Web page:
Three days of the West – What is Westernization?

Last week in the Netherlands we had, again, a debate on young asylum seekers. It was decided that a 14-year old Afghan girl and her family could remain in the Netherlands although their asylum request had been rejected. The girl, Sahar, lives in the Netherlands for more than 10 years now and is a pupil at a higher secondary school. One of the criteria that played a role in the recent decision to let them stay is that Sahar is ‘westernized’ over the years which leads politicians to the conclusion that she (as a girl) could get into trouble when she has to live in Afghanistan (there are indeed examples of that). The criterium of ‘Westernization’ is not defined however and not extended to boys or other girls from Afghanistan (let alone other countries) in a similar situation. The next video provides some information on this discussion:

What's Westernization? door NewsLook

Service oriented as this anthropologist is, I have decided to look into the matter of Westernization a little more closer in order to come up with a definition that includes the fact that we talk about women (gender), upper class (with regard to education) and style of democratic participation (given the way people have lobbyed for the girl or against her). Important is that the elements of the definition have to extend beyond the Netherlands but not exclude the Netherlands and that they have been rooted in Western societies for a long time. Now it happens that in the last three days we have seen three perfect examples of those Western traditions that could be the corner stones of this definition.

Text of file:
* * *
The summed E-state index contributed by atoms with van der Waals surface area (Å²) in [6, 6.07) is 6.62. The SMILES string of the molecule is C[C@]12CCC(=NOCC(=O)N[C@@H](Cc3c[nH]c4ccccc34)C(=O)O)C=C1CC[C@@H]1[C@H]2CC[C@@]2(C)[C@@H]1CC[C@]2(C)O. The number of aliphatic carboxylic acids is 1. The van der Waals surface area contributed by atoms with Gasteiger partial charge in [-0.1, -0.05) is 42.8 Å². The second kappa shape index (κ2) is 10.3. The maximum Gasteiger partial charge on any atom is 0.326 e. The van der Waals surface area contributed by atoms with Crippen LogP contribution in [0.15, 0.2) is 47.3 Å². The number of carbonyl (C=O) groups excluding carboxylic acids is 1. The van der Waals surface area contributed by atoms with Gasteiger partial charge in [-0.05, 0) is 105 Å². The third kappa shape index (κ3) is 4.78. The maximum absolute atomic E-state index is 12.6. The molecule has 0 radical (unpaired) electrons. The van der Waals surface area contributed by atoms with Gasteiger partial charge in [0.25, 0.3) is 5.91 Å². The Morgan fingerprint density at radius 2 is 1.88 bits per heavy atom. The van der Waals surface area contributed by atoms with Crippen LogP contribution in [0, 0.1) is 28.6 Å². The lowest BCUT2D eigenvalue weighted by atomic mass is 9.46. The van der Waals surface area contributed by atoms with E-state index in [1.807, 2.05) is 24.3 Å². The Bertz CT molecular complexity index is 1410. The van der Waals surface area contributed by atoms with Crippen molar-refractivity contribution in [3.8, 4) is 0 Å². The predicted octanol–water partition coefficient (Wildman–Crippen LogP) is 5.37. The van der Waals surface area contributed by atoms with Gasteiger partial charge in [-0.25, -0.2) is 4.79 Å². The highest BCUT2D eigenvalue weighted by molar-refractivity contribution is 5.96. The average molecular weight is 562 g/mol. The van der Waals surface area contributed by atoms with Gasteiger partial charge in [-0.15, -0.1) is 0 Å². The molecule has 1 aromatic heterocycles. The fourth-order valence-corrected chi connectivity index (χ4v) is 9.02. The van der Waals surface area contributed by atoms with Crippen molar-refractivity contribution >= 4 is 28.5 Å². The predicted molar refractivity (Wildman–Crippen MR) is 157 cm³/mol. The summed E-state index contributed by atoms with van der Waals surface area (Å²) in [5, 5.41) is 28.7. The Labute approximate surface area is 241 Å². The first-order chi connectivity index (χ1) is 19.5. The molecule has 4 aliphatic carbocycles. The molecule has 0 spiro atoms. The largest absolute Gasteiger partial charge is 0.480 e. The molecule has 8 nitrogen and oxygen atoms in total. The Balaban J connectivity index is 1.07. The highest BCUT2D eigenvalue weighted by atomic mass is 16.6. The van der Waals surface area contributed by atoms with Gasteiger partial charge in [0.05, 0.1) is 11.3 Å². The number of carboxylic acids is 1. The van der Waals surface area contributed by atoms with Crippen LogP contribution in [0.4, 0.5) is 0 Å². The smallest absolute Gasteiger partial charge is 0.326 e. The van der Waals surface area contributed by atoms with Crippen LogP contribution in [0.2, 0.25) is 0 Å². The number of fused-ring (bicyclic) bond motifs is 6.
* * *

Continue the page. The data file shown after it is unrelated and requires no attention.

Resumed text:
29 april: A very elegant burqa for women
William and Kate got married. Have you seen Kate’s dress? A beautiful elegant with a face covering veil that both hides as well as accentuates the beauty of this woman.
“A modern bride, in a modern dress but with a historical allusion” and also think about ‘Grace Kelly’s dress’.

30 April: Get drunk, act silly, get together: Queensday in the Netherlands
30 April is the day the Netherlands celebrates the birthday of queen Beatrix. The atmosphere is somewhat similar to when the Dutch national soccer team plays and can be described as temporary Orange Fever.

1 May: Traditional political participation: Jump right out of the line and revolt!
The celebration of 1 May is a perfect and very old example of political participation: demonstrations, blocking the streets, violence by police and protesters. Let’s have a look at one of the mobilization video of the German 1 May movement:

As such this idea of Westernization is more real than reality, in fact a re-make of reality. Have fun.

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